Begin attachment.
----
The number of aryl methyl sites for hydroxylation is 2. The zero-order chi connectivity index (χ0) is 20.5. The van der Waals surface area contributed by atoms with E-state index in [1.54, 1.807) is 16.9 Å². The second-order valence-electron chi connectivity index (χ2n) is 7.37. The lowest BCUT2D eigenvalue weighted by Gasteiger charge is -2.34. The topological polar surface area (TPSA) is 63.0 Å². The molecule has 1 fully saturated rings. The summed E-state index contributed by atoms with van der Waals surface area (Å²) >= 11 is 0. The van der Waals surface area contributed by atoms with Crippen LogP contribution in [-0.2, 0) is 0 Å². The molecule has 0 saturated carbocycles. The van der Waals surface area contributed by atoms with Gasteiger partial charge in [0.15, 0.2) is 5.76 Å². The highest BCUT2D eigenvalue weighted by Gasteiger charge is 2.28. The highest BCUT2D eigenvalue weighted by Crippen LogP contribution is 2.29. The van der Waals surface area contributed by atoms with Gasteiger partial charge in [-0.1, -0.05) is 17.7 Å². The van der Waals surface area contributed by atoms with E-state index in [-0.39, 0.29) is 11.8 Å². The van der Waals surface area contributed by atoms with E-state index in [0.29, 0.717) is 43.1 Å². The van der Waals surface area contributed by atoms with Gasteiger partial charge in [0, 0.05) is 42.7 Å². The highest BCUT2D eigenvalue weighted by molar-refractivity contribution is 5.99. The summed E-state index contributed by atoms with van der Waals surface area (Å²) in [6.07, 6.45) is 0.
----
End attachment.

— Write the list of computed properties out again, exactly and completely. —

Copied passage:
The number of aryl methyl sites for hydroxylation is 2. The zero-order chi connectivity index (χ0) is 20.5. The van der Waals surface area contributed by atoms with E-state index in [1.54, 1.807) is 16.9 Å². The second-order valence-electron chi connectivity index (χ2n) is 7.37. The lowest BCUT2D eigenvalue weighted by Gasteiger charge is -2.34. The topological polar surface area (TPSA) is 63.0 Å². The molecule has 1 fully saturated rings. The summed E-state index contributed by atoms with van der Waals surface area (Å²) >= 11 is 0. The van der Waals surface area contributed by atoms with Crippen LogP contribution in [-0.2, 0) is 0 Å². The molecule has 0 saturated carbocycles. The van der Waals surface area contributed by atoms with Gasteiger partial charge in [0.15, 0.2) is 5.76 Å². The highest BCUT2D eigenvalue weighted by Gasteiger charge is 2.28. The highest BCUT2D eigenvalue weighted by Crippen LogP contribution is 2.29. The van der Waals surface area contributed by atoms with Gasteiger partial charge in [-0.1, -0.05) is 17.7 Å². The van der Waals surface area contributed by atoms with E-state index in [-0.39, 0.29) is 11.8 Å². The van der Waals surface area contributed by atoms with E-state index in [0.29, 0.717) is 43.1 Å². The van der Waals surface area contributed by atoms with Gasteiger partial charge in [0, 0.05) is 42.7 Å². The highest BCUT2D eigenvalue weighted by molar-refractivity contribution is 5.99. The summed E-state index contributed by atoms with van der Waals surface area (Å²) in [6.07, 6.45) is 0.